Noel
     
  15. Lineisclear

    Lineisclear Member

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    That comment suggests the misunderstanding, which has been addressed on here before, about what a provision in the accounts really is. No doubt the accountants will rush to tell me if I'm wrong but my understanding is that it doesn't mean that any money has been provided or set aside in a notional pot on the WSR mantelpiece. Rather it's recognition of a future liability based on current estimates of the cost involved. It's possible to revise that estimate down on the basis of reasonable evidence of mechanical condition.
    A provision isn't cash, hence the apparent inconsistency to non accountants of saying we have made a provision in the accounts ( i.e we recognise the liability) but we don't have the money to pay for it.
     
  16. 35B

    35B Nat Pres stalwart

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    That, to be fair, is not quite what @Bayard is pointing to - the provision was reduced, boosting (paper) profitability but without addressing the underlying fundamental issue of the ability of WSR plc to meet that liability when it fell due - or even making it harder to meet that liability by virtue of the double whammy of a further cost provision at a later date, plus the need to find the cash in due course.
     
  17. Vulcan Works

    Vulcan Works Member

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    I think the culture of secrecy that exists at some railways and the excuses for not being open and honest are what aggravates many railway supporters. ‘Commercial sensitivity’ is often the default excuse of weak Directors who do not want to explain themselves IMHO.

    Some matters are of course genuinely commercially sensitive and nobody is expecting a report on every nut and bolt but an explanations of where monies have been spent is just good business sense and a sign of good governance. It inspires people and organisations to donate, invest or lend funds, people can be confident that their hard earned money is being spent wisely. Why wouldn’t somebody want to share details of an appeal, or show off the piece of kit or rolling stock or materials that have been bought?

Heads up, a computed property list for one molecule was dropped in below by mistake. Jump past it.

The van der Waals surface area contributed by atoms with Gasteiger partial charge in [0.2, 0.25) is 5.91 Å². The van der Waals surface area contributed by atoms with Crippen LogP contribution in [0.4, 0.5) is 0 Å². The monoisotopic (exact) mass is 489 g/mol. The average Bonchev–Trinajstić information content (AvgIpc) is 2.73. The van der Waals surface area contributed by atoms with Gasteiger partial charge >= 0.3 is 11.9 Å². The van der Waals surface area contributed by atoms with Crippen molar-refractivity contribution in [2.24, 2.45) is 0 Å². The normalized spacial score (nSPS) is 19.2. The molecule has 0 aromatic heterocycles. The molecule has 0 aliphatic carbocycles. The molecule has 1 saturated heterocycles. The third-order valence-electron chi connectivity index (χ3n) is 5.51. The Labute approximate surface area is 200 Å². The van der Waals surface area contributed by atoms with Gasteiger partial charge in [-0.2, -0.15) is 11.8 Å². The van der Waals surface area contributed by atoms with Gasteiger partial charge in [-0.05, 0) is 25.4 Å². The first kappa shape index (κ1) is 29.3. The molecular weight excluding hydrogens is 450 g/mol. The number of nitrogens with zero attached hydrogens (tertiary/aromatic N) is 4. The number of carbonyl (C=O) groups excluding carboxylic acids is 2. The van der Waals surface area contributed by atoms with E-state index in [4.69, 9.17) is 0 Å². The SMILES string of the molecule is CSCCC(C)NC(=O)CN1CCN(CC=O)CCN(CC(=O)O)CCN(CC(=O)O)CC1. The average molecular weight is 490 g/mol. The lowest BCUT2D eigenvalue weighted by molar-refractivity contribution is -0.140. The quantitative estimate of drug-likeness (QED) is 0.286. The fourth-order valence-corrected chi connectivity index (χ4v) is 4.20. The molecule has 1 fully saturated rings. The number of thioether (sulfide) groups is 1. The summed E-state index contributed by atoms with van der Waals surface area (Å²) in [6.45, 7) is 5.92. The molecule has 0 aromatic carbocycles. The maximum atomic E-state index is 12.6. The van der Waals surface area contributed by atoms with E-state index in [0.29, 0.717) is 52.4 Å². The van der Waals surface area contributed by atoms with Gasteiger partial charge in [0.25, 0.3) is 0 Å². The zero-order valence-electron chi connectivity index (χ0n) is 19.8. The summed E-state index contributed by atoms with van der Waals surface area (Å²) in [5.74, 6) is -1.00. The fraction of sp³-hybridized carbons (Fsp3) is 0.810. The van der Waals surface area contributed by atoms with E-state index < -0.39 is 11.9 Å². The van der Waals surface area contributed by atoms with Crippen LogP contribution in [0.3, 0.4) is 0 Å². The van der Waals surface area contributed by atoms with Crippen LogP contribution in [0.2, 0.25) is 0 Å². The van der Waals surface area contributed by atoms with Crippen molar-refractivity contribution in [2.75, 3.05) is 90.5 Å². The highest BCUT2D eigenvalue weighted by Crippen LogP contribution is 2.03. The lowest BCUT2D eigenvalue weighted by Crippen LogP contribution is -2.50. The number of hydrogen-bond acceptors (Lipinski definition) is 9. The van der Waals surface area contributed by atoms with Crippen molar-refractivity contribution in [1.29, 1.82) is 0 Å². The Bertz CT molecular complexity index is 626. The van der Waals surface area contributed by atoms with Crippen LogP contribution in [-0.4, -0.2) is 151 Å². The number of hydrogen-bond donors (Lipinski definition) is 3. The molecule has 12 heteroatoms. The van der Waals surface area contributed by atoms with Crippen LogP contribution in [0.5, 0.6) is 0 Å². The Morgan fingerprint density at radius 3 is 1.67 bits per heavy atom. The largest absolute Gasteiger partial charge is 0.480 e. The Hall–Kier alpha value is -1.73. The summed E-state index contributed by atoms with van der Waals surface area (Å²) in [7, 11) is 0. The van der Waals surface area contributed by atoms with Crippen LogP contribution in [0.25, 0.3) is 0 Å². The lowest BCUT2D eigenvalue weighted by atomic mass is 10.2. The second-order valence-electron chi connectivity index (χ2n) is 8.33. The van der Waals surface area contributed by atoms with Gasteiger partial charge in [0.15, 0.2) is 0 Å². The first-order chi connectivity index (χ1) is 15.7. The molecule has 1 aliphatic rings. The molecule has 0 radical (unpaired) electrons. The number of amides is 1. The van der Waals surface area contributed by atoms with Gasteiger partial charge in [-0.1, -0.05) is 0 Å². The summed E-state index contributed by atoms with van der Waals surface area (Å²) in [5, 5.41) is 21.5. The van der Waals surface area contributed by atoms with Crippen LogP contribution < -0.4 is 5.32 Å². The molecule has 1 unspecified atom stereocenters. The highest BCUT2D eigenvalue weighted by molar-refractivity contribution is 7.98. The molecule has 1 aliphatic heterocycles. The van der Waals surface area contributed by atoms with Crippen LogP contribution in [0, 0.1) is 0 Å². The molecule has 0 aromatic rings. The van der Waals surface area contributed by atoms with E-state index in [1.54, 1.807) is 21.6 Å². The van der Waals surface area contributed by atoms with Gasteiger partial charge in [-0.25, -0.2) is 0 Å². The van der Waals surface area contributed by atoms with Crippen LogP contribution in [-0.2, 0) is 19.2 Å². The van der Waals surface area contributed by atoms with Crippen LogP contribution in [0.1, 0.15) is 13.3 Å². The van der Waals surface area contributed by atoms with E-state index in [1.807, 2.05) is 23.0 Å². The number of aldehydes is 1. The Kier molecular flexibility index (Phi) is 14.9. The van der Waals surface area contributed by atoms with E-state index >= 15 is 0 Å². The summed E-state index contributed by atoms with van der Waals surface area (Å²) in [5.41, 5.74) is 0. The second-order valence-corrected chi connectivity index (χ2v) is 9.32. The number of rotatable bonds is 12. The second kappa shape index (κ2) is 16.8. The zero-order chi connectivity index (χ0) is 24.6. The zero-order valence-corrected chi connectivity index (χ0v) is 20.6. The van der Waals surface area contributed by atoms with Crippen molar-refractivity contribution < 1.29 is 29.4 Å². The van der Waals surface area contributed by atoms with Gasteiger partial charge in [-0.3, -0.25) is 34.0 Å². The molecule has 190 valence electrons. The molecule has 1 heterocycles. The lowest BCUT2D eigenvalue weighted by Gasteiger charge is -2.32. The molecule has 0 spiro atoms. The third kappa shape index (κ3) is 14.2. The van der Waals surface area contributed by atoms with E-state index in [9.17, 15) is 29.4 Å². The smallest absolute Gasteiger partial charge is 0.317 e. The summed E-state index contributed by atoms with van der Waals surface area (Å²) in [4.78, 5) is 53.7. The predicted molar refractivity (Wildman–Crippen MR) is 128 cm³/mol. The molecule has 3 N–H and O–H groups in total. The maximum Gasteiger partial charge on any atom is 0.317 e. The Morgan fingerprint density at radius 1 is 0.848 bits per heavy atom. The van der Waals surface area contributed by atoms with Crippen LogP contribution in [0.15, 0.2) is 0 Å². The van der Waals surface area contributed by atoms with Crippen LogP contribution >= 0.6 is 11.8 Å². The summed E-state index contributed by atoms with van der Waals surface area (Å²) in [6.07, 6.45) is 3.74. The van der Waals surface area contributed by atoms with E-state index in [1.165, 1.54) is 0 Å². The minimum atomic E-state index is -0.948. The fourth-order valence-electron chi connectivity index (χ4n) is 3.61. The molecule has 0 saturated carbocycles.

Unfortunately some Directors of some railways (the railways that crop up time and time again) believe that they have an absolute right to manage without interference, or worse still they really, really do not want people asking ‘awkward questions’. As we all know, mediocre Directors and Trustees are difficult to remove. Diffuse shareholding and voting arrangements make it tricky to galvanise enough members to challenge the incumbents.
     
  18. Snifter

    Snifter Part of the furniture

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    Can I refer you to post 39559. You could call it "the Mayor of ToyTown syndrome".
     
  19. Bayard

    Bayard Part of the furniture

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    Not just railways. It is largely forgotten that the directors and senior management of a limited company are employed by the owners of the company, the shareholders, to manage the company for them and make money for them. However, what so often happens is that the directors and senior managers run the company as if they were the owners, in a way that suits them, makes them money and/or gives them power and prestige. Charities too, there are plenty of charities where the senior management receive eye-wateringly large salaries to the detriment of the people the charity is supposed to be helping.
     
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  20. Bayard

    Bayard Part of the furniture

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    I am well aware from my own business career that a provision in the accounts isn't money in the bank. Nor, sadly, does a profit at the end of the year necessarily translate to money in the bank, either.